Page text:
Wildfires can have a big impact on freshwater sources
A new study from Oregon State University (OSU) has found that large wildfires cause increases in river flow that can last for years or even decades. The research will provide insight for water resource managers as climate change is causing wildfires to become more frequent and intense.
Elevated stream flows can cause issues when they carry along contaminants following a fire. Study co-author Kevin Bladon is a hydrologist in OSU’s College of Forestry.
“People see and smell the smoke from fires and when it’s gone, they think it’s over,” said Bladon. “But actually the impacts on other values, such as water, are just beginning at that point.”
According to Bladon, more than two-thirds of municipal water systems in the United States get their drinking water from a source that originates in a forest.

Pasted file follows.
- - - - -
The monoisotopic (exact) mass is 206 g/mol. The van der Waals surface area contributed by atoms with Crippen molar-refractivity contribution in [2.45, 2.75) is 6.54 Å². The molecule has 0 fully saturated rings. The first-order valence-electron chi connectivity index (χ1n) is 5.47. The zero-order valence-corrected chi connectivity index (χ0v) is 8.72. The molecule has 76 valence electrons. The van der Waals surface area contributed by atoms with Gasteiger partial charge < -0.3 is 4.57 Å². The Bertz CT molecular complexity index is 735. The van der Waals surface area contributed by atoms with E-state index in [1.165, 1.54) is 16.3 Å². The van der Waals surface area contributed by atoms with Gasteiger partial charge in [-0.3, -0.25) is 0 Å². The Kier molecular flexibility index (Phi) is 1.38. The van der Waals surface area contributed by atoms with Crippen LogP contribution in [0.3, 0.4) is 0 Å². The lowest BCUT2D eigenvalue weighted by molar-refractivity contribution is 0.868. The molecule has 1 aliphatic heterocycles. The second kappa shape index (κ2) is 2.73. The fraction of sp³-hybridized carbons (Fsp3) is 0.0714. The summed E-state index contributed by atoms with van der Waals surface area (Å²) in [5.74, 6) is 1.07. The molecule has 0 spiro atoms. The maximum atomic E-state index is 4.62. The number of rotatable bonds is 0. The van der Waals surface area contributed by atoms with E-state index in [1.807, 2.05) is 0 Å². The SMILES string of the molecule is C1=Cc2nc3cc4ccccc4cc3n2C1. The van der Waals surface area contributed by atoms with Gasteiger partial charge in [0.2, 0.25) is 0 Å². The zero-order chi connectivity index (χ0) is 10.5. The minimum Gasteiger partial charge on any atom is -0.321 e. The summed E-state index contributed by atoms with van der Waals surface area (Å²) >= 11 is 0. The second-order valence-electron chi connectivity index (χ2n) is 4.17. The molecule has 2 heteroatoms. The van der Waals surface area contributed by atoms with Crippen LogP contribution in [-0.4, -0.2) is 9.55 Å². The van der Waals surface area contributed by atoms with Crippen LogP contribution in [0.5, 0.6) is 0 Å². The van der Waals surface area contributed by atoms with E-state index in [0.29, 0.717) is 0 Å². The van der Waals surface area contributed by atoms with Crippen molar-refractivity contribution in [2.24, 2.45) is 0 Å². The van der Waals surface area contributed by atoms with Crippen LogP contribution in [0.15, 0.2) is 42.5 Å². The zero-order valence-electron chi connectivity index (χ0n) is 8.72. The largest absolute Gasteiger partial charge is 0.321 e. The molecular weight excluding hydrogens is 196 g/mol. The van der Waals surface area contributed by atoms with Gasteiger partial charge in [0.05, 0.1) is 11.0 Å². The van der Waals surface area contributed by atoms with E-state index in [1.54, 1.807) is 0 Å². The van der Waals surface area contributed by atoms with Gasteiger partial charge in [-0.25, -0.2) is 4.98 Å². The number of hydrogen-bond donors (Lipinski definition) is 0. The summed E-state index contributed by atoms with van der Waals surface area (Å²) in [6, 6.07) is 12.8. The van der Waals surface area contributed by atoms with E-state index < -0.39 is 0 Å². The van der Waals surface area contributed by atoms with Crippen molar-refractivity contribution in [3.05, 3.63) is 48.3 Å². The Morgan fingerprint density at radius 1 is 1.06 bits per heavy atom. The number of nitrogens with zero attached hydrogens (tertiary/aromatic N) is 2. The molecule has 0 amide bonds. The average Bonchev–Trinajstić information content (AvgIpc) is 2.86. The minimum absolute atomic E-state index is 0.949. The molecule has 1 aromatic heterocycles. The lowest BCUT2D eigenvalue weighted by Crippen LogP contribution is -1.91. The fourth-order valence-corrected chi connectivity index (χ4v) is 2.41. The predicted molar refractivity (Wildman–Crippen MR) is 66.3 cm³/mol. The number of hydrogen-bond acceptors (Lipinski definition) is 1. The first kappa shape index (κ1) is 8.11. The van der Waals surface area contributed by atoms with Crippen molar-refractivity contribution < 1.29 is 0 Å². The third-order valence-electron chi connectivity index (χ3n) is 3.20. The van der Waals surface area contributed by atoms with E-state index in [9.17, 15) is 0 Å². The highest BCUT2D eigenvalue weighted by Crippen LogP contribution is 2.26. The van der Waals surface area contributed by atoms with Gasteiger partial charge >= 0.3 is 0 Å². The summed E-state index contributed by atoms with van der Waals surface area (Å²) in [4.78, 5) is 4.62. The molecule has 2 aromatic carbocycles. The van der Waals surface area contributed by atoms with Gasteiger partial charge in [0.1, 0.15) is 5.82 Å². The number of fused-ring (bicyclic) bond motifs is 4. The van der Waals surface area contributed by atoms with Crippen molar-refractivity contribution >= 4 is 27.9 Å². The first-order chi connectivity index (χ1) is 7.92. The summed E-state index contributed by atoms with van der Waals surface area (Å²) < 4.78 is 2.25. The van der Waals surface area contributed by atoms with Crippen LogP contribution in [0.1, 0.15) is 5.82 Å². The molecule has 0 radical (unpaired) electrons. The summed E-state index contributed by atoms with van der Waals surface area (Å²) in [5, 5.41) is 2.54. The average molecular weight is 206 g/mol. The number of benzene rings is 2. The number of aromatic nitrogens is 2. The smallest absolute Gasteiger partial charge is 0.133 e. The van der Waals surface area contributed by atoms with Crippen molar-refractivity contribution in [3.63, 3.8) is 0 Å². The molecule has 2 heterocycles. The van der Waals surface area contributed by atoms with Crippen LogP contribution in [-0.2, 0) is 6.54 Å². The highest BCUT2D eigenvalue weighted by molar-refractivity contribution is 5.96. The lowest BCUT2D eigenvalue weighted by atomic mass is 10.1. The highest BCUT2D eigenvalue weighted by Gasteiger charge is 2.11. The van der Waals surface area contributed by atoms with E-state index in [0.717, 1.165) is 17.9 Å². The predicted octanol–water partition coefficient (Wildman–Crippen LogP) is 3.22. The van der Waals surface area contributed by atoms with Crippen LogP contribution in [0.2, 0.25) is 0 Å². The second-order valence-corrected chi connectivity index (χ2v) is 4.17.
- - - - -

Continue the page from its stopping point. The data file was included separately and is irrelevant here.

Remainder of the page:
“Trace the water back from that tap in your kitchen and you begin to see why it’s important to care about what can happen when there’s a large fire in the forest where your water comes from,” said Bladon.
“And because of the sheer number of sites we looked at, we can say with a fair degree of confidence that as area burned and wildfire severity increases, so too do the impacts on annual water yields.”
The researchers analyzed 30 years of data regarding fires, climate, and river flow from 168 river basins across the United States. They found a significant increase in annual river flow in watersheds where more than 19 percent of the forest had burned.
The research also revealed that prescribed burns do not significantly alter river flows. Bladon said that this finding indicates that prescribed burns are an effective management tool because they can create more resilient forests without impacting water yields.
“The impacts of big fires on surface freshwater resources hadn’t been previously studied at this scale, nor have they been factored into regional water management strategies,” said Bladon.
“But large fires are increasing and that heightens concern about their impacts on water in our forest streams and for downstream potable water.”
The study is published in the journal Nature Communications.
By Chrissy Sexton, Earth.com Staff Writer